UNESCO unveils new AI roadmap to chart a safer digital path for classrooms

Artificial Intelligence. Image credit: Unsplash/D Kor

New York: With an aim  to explore risks and rewards of using chatbots in classrooms,  the first global meeting with education ministers from around the world was convened by the UN, announcing on Friday a new roadmap to chart a safer digital path for all.

Formal guidance on using wildly popular artificial intelligence (AI) tools, like the chatbot software ChatGPT are followed by less than 10 percent of schools and universities, according to the UN Educational, Scientific and Cultural Organization (UNESCO), which hosted more than 40 ministers at an groundbreaking online meeting on Thursday.

While exchanging policy approaches and plans, the ministers also took into consideration the agency’s new roadmap on education and generative AI, which, besides creating data and content based on existing algorithms, can also make alarming factual errors, just like humans.  

“Generative AI opens new horizons and challenges for education, but we urgently need to take action to ensure that new AI technologies are integrated into education on our terms,” said Stefania Giannini, UNESCO’s Assistant Director-General for Education. “It is our duty to prioritize safety, inclusion, diversity, transparency and quality.”

A new UNESCO survey of more than 450 schools and universities revealed that institutions are being challenged in crafting a response to the sudden emergence of these powerful AI apps.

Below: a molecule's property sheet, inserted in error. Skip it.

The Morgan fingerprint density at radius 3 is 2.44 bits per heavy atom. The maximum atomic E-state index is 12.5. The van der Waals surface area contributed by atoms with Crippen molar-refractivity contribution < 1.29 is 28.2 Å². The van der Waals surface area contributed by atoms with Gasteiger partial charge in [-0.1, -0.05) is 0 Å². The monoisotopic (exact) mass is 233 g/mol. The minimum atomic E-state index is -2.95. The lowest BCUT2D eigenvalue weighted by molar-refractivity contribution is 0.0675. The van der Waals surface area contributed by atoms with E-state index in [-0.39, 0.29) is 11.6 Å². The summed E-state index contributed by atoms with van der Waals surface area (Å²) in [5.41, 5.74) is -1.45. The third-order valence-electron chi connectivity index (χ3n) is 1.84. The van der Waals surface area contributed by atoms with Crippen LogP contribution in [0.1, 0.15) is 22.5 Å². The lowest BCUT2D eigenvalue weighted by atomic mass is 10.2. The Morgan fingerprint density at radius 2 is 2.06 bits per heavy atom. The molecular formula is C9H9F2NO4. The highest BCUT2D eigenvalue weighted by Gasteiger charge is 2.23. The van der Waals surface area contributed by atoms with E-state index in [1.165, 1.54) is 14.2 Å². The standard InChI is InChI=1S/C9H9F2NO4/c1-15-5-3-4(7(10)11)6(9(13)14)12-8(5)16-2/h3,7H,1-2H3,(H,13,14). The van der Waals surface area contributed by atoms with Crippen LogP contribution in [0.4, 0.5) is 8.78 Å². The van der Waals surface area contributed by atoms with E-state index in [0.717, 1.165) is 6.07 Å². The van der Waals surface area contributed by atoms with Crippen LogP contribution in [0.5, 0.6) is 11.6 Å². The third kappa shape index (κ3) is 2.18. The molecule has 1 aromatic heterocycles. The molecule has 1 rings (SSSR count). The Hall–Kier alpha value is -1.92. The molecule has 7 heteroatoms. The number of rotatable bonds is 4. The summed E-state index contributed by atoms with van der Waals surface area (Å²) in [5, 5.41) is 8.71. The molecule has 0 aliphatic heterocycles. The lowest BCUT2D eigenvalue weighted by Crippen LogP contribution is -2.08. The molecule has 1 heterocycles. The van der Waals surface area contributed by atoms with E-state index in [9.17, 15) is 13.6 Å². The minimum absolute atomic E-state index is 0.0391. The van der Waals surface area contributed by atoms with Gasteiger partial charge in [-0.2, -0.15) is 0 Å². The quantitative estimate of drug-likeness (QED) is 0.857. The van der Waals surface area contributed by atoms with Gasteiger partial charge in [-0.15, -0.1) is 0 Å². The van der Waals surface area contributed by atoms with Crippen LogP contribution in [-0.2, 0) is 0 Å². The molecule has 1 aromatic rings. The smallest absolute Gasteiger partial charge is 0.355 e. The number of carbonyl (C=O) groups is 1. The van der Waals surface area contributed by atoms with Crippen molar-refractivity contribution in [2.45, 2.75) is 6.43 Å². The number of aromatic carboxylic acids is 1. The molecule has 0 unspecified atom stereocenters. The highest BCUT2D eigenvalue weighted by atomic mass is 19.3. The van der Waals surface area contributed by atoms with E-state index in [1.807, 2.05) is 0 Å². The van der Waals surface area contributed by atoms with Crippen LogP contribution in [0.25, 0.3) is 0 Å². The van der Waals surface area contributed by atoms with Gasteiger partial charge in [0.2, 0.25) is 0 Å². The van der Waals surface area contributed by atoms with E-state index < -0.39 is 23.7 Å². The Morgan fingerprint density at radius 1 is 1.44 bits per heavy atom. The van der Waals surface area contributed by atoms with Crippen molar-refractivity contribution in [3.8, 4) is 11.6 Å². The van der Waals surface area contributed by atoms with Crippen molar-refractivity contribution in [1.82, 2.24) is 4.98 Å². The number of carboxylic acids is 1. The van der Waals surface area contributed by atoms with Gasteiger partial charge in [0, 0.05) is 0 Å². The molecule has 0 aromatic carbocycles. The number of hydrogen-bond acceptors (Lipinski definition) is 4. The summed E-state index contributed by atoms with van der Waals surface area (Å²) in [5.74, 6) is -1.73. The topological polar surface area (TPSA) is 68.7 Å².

At the same time, according to UNESCO,  appropriate policy responses in a rapidly evolving education landscape  shaping  are being processed with great precautions by the governments worldwide, while also further developing or refining national strategies on AI, data protection, and other regulatory frameworks.

These AI tools pose risks to students exposed to false or biased information, some ministers said at the global meeting.

Other common concerns revealed by the debate include how to mitigate the chatbots’ inherent flaws of producing glaring errors. 

The best integration of these tools into curricula, teaching methods, and exams, and adapting education systems to the disruptions with generative AI was also addressed by the ministers.

Considering the vital role teachers play in this new era as learning facilitators  UNESCO said teachers need guidance and training to meet these challenges

For its part, the agency said that it will continue to promote the global dialogue with policy makers, partners, academia, and civil society, in line with its paper, AI and education: A guide for policy-makers and Recommendation on the Ethics of AI, as well as the Beijing Consensus on Artificial Intelligence and Education.

Policy guidelines on the use of generative AI in education and research as well as frameworks of AI competencies for students and teachers for classrooms.are also being developed by the  UNESCO.

These new tools, said UNESCO will be launched
during Digital Learning Week, to be held at UNESCO Headquarters in Paris on 4 to 7 September.

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